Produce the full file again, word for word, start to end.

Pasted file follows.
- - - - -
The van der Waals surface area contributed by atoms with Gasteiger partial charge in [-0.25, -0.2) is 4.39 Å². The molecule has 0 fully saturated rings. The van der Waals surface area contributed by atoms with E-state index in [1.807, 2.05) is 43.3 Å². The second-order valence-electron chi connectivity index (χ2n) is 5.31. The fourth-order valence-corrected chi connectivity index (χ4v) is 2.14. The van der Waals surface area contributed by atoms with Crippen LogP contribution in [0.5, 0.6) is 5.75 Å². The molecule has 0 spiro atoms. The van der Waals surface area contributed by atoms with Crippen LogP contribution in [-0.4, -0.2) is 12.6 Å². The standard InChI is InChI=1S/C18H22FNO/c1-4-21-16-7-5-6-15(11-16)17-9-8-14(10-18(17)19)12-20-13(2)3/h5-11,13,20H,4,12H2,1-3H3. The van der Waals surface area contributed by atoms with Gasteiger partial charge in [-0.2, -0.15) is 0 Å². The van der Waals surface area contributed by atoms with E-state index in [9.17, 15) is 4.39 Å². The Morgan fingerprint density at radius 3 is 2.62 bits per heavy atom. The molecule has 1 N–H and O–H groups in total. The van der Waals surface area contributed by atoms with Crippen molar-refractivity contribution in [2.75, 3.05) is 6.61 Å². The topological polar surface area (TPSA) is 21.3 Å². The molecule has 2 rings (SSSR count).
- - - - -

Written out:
The van der Waals surface area contributed by atoms with Gasteiger partial charge in [-0.25, -0.2) is 4.39 Å². The molecule has 0 fully saturated rings. The van der Waals surface area contributed by atoms with E-state index in [1.807, 2.05) is 43.3 Å². The second-order valence-electron chi connectivity index (χ2n) is 5.31. The fourth-order valence-corrected chi connectivity index (χ4v) is 2.14. The van der Waals surface area contributed by atoms with Crippen LogP contribution in [0.5, 0.6) is 5.75 Å². The molecule has 0 spiro atoms. The van der Waals surface area contributed by atoms with Crippen LogP contribution in [-0.4, -0.2) is 12.6 Å². The standard InChI is InChI=1S/C18H22FNO/c1-4-21-16-7-5-6-15(11-16)17-9-8-14(10-18(17)19)12-20-13(2)3/h5-11,13,20H,4,12H2,1-3H3. The van der Waals surface area contributed by atoms with Gasteiger partial charge in [-0.2, -0.15) is 0 Å². The van der Waals surface area contributed by atoms with E-state index in [9.17, 15) is 4.39 Å². The Morgan fingerprint density at radius 3 is 2.62 bits per heavy atom. The molecule has 1 N–H and O–H groups in total. The van der Waals surface area contributed by atoms with Crippen molar-refractivity contribution in [2.75, 3.05) is 6.61 Å². The topological polar surface area (TPSA) is 21.3 Å². The molecule has 2 rings (SSSR count).